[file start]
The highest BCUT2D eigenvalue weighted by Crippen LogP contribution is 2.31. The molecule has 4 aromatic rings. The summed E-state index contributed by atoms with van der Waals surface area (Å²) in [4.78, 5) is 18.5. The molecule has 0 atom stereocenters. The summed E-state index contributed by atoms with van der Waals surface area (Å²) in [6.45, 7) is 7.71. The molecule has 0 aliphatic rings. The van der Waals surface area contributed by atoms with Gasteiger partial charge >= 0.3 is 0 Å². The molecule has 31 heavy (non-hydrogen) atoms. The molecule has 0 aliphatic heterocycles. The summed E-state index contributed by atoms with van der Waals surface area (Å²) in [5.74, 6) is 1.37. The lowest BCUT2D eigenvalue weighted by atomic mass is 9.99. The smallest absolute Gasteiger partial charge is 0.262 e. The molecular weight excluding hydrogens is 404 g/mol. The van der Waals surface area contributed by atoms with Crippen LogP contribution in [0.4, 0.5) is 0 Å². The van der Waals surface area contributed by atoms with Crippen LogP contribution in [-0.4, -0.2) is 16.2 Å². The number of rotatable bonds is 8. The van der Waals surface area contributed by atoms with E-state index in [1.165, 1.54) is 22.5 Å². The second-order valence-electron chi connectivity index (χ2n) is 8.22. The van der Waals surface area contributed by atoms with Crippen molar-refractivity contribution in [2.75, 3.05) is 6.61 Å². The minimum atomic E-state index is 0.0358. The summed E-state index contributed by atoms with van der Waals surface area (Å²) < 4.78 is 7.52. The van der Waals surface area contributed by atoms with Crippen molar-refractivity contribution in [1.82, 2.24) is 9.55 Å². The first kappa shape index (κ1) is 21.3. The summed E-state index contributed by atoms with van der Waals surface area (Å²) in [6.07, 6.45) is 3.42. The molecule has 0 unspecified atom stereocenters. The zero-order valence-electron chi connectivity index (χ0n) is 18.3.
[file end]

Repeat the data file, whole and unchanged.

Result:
The highest BCUT2D eigenvalue weighted by Crippen LogP contribution is 2.31. The molecule has 4 aromatic rings. The summed E-state index contributed by atoms with van der Waals surface area (Å²) in [4.78, 5) is 18.5. The molecule has 0 atom stereocenters. The summed E-state index contributed by atoms with van der Waals surface area (Å²) in [6.45, 7) is 7.71. The molecule has 0 aliphatic rings. The van der Waals surface area contributed by atoms with Gasteiger partial charge >= 0.3 is 0 Å². The molecule has 31 heavy (non-hydrogen) atoms. The molecule has 0 aliphatic heterocycles. The summed E-state index contributed by atoms with van der Waals surface area (Å²) in [5.74, 6) is 1.37. The lowest BCUT2D eigenvalue weighted by atomic mass is 9.99. The smallest absolute Gasteiger partial charge is 0.262 e. The molecular weight excluding hydrogens is 404 g/mol. The van der Waals surface area contributed by atoms with Crippen LogP contribution in [0.4, 0.5) is 0 Å². The van der Waals surface area contributed by atoms with Crippen LogP contribution in [-0.4, -0.2) is 16.2 Å². The number of rotatable bonds is 8. The van der Waals surface area contributed by atoms with E-state index in [1.165, 1.54) is 22.5 Å². The second-order valence-electron chi connectivity index (χ2n) is 8.22. The van der Waals surface area contributed by atoms with Crippen molar-refractivity contribution in [2.75, 3.05) is 6.61 Å². The minimum atomic E-state index is 0.0358. The summed E-state index contributed by atoms with van der Waals surface area (Å²) < 4.78 is 7.52. The van der Waals surface area contributed by atoms with Crippen molar-refractivity contribution in [1.82, 2.24) is 9.55 Å². The first kappa shape index (κ1) is 21.3. The summed E-state index contributed by atoms with van der Waals surface area (Å²) in [6.07, 6.45) is 3.42. The molecule has 0 unspecified atom stereocenters. The zero-order valence-electron chi connectivity index (χ0n) is 18.3.